Each week we'll let two silver screen automotive icons face off and let you decide which stays and which one goes home, tailpipe between their legs. That's right, it's like an online Thunderdome — except without the death thing. We call it the "Star Car Shootout." Let's get ready to rumble.
Recently we told you about the Rinspeed sQuba, a vehicle which blatantly mimics 007's Lotus Esprit submarine from The Spy Who Loved Me. And while the scuba-diving Elise is pretty cool, it just doesn't compare to James Bond's original Lotus-sub when it comes to the "cool" factor. Which got us thinking: Sure, the Q-branch Esprit is one of the most famous movie cars ever, but just how cool is it? Superstar fame does not equate coolness; some people find infamy or obscurity much cooler. For instance, let's compare the Esprit to another wedge-shaped supercar that's capable of crossing a body of water: the Lamborghini Countach from the film Speed Zone. But before you make a knee-jerk decision, watch the clips below:
For those of you that don't know, Speed Zone was the third installment of the Cannonball Run series. And as you'd expect, it's terrible as an actual movie. The proper way to enjoy it is lying down on the floor in front of your TV, with assorted Hot Wheels to one side and some milk and cookies to the other. The movie is shamelessly ridiculous in all the best ways. But don't think it's a carbon copy of the first two Cannonball installments. Whereas the opening scenes of Run and Run II are identically cheesy, the opening of Speed Zone can actually stand on it's own merits. In this infamous scene, a trusty Lamborghini Countach is hotly pursued by the fuzz in their Dodge Diplomats. As opposed to the boring desert highways of the first two films; Speed Zone's chase is on windy country back roads. The Countach slides sideways on the loose dirt surface, as if it's enacting the hand-held 1:64 scale powerslides of boys everywhere. Then, to top it all off, the Lambo drives straight onto a pond and skims across the surface like a skipping stone. For me as a child, this was what ingrained the idea of what a Lamborghini or any other supercar is supposed to be: something rebellious, ridiculous, and rapid. Yes, I know some of the action shots are of a lowly Fiero-based kit rather than the genuine Italian article, but it was the '80s—people were more interested in spending money on blow than on movie props. Besides, every handsome star has a cheap lookalike stunt-double. Ok, I've said enough, just sit back and enjoy the awesome '80s soundtrack.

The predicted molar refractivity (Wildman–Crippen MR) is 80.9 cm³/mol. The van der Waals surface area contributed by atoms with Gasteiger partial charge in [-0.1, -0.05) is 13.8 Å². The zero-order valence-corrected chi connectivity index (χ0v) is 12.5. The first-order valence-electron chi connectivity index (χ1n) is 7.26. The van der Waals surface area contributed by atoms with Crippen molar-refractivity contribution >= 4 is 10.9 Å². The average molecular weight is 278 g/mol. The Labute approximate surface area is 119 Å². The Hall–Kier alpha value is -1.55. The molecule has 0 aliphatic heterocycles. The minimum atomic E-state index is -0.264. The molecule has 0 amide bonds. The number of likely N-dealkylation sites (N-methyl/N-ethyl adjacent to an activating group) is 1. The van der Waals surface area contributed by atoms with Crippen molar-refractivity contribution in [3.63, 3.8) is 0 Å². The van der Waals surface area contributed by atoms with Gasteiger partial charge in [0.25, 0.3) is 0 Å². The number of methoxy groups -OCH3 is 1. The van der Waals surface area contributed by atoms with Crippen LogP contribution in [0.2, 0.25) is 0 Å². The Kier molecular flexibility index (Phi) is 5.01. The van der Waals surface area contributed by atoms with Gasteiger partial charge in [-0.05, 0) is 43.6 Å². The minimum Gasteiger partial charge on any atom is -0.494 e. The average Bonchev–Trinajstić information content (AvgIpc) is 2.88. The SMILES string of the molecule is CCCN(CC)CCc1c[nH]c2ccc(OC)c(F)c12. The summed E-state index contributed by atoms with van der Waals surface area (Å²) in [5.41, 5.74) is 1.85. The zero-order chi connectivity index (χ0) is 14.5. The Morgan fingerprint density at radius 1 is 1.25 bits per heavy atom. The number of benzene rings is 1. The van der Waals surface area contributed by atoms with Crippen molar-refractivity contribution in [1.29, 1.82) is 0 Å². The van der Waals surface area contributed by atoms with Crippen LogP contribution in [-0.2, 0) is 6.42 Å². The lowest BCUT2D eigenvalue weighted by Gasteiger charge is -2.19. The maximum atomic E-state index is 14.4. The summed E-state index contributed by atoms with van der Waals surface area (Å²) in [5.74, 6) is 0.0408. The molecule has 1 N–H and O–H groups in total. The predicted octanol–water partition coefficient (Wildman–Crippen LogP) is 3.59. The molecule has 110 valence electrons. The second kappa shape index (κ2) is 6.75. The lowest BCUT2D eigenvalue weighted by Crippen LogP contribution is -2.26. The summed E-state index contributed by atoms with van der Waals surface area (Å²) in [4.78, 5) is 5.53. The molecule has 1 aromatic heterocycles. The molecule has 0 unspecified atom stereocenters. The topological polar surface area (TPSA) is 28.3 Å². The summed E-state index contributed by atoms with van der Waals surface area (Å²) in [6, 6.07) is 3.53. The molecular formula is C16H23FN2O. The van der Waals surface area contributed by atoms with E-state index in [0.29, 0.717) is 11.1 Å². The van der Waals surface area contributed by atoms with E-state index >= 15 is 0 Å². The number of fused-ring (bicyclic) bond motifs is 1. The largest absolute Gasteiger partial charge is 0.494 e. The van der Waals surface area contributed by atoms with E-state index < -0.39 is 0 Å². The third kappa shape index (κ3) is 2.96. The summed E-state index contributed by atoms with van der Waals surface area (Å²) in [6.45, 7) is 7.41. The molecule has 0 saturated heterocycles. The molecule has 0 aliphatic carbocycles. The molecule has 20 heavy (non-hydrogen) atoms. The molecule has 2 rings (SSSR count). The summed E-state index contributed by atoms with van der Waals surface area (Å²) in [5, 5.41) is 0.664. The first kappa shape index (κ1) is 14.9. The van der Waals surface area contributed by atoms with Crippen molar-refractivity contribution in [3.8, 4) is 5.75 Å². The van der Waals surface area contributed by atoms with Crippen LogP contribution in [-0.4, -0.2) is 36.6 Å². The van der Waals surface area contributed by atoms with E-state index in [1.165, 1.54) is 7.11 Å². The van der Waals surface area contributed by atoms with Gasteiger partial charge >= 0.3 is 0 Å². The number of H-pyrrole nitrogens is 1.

Most people automatically consider "James Bond" synonymous with "cool." It's easy to see why; he's got a license to kill, all the guns and gadgets the Her Majesty can afford, and he always delivers a witty punch line. And when it comes to iconic symbols that represent 007's character, Roger Moore's Lotus Esprit submarine is always near the top of the list, right up there with Sean Connery's Aston Martin DB5. Nowadays when we think of an Esprit, we imagine a very long-in-the-tooth model of late; but when The Spy That Loved Me came out, the Esprit was a fresh new model with a very modern image. So the Esprit was the perfect car to convince audiences that it could somehow transform into a fully-loaded submarine. Now, of course there was never an actual Esprit sub; just a series of different props and mock-ups. But that's all "movie magic," which is just fine. Let's pretend all those extra Q-branch goodies worked for real. Now ask yourself, are all those gadgets actually cool? or just very dorky? As you watch the chase scene, you're likely laughing. That's fine, except for you can't help but think that the people making the movie weren't making it with comedy as the primary goal. It's sort of the same feeling you get when watching the new Knight Rider: you laugh at the movie rather than with the movie.
So which do you like? The obscure b-movie hero? Or the blockbuster superstar?